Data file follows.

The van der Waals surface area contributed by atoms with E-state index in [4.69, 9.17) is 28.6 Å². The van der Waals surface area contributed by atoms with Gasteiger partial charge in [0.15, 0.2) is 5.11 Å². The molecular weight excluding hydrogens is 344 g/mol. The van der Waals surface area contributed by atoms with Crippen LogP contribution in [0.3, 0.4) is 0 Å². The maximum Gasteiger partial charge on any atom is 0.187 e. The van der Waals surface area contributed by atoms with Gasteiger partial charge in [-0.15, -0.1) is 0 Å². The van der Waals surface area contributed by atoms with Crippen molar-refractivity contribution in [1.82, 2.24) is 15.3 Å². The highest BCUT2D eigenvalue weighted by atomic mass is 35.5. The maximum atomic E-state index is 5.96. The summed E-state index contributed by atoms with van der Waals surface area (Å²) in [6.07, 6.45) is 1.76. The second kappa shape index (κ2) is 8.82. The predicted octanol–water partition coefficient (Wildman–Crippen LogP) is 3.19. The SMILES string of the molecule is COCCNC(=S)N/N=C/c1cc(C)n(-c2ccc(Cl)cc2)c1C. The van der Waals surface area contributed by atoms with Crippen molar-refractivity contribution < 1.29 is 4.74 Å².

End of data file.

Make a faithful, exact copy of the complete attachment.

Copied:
The van der Waals surface area contributed by atoms with E-state index in [4.69, 9.17) is 28.6 Å². The van der Waals surface area contributed by atoms with Gasteiger partial charge in [0.15, 0.2) is 5.11 Å². The molecular weight excluding hydrogens is 344 g/mol. The van der Waals surface area contributed by atoms with Crippen LogP contribution in [0.3, 0.4) is 0 Å². The maximum Gasteiger partial charge on any atom is 0.187 e. The van der Waals surface area contributed by atoms with Gasteiger partial charge in [-0.15, -0.1) is 0 Å². The van der Waals surface area contributed by atoms with Crippen molar-refractivity contribution in [1.82, 2.24) is 15.3 Å². The highest BCUT2D eigenvalue weighted by atomic mass is 35.5. The maximum atomic E-state index is 5.96. The summed E-state index contributed by atoms with van der Waals surface area (Å²) in [6.07, 6.45) is 1.76. The second kappa shape index (κ2) is 8.82. The predicted octanol–water partition coefficient (Wildman–Crippen LogP) is 3.19. The SMILES string of the molecule is COCCNC(=S)N/N=C/c1cc(C)n(-c2ccc(Cl)cc2)c1C. The van der Waals surface area contributed by atoms with Crippen molar-refractivity contribution < 1.29 is 4.74 Å².